Monday, November 29, 2010

My Phusion Passenger Checklist

I spent some considerable time trying to get the "hello world" rails app (the one you get when you run rails new myapp) to run under Apache + Passenger the same way it does under rails server.

I tried both root and sub URI setup and was basically struggling with variations of the following three errors:

  • Apache would serve static content out of the document root and then send 404 for the default /rails/info/properties route (Apache
    s 404, not RoR's 404)
  • The Passenger would engage but then fail to start the rails app
  • The Passenger engages and rails app starts but the default /rails/info/properties would report a "No route" error even for local request (telnet from within the SSH)

Without going into very much details (drop me a line if you're interested and I will elaborate) here are the things that you should check:

  • Permissions for the folder the document root is pointing out. It has got to be accessible and executable by the Apache's user
  • Have the mod_rewrite loaded. The default Apache installation that you get with "sudo apt-get install apache2" doesn't have it and the Passenger's doc (at least the pieces I skimmed through) doesn't explicitly tells you to have it on.
  • The default /rails/info/properties controller works for local requests only and only in the development environment. Passenger runs your rails app in production environment by default. So make sure to have the config.consider_all_requests_local set to true and also use the RailsEnv development directive in the Virtual Host configuration
  • You don't need the in your application root. Passenger might treat your app as a Rack app and it's not. Not sure if this one helped me but I googled it up before I figured I was missing the rewrite mode so I followed the advise

Right now both built-in rails server and the kosher Apache show exactly the same result and render the well known "You're riding Ruby on Rails" including the little environment details AJAX piece.


I would have been proud if I figured it all in "no time" as the documentation suggested :)

Sunday, November 28, 2010


Today in the morning I made potato pancakes for breakfast. My family loves it and I usually make more than we together can eat so we have some leftovers as snack.

I must have made a little more than usual today and there was something left when in the afternoon we went out to finish our holiday shopping. Great, we packed it to-go so that kids have something to eat on the way.

My little daughter took one out of the bag and... fall asleep halfway through it. It actually was her time to take a nap anyway. She slept for good forty minutes as we drove around making our scheduled stops. All this time she kept the pancake safe in her hand.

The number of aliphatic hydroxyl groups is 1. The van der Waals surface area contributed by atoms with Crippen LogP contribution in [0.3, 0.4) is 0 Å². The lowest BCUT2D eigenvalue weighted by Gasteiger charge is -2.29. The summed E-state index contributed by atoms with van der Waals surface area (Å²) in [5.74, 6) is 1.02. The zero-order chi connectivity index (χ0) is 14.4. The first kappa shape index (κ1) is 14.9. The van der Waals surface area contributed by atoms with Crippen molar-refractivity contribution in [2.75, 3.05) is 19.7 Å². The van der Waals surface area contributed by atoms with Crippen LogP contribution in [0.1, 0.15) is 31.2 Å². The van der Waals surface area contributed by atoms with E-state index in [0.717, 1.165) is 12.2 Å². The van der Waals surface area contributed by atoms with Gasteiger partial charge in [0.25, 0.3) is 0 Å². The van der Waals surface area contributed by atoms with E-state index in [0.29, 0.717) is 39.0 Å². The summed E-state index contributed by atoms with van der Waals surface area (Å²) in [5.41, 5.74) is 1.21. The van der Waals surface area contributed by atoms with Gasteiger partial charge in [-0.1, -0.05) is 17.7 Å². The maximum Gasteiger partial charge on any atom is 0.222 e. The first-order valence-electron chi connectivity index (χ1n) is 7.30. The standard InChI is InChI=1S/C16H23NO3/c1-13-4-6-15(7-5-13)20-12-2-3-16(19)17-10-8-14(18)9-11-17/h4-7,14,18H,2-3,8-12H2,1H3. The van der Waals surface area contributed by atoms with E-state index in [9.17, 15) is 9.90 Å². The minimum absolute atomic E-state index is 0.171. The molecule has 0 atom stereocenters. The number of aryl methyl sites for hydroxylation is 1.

We got back home and she woke up the very minute I turned off the engine. Looked at me. Smiled. Looked down to her hand. Saw the pancake. And she just resumed eating it as if nothing happened.

I couldn't help it and smiled with a very clear thought - continuation. A great example of one in our real life :)


Just about fifteen minutes before, at our last stop, I was catching up on my RSS subscriptions watching Alice asleep while another half of my family was finishing the grocery gshopping list. It's what I was reading that fifteen minutes later made me think continuation and not "how cute".

The latest installment from Eric Lippert about async in the upcoming C#5.0. Even if you don't program in C# or work on .NET platform (I do neither) it's absolutely worth it.

Read it and tell me if you still think I should have first noticed how cute that move was :)

Tuesday, November 16, 2010

Nice weather up here

Online at 30,000 feet is nothing special these days though I still find it amazing. For some $10 you can get a cross country flight long WiFi access. If only the coach cabin had a little more leg room for a full size laptop experience to be a pleasure and not a struggle. Diverting to iPad might be great for reading and movies and emails but if you need to work you're still stuck with a laptop. My usual in-flight setup includes a laptop to catch up on emails and do some work, a Kindle to read a book, an iPhone to listen to music and catch up on pre-cached RSS feeds, and some printouts to read during takeoff and landing (apparently, they let you use WiFi past 3,000 feet but require no electronic device on during take off and landing).

It's a nice weather up here: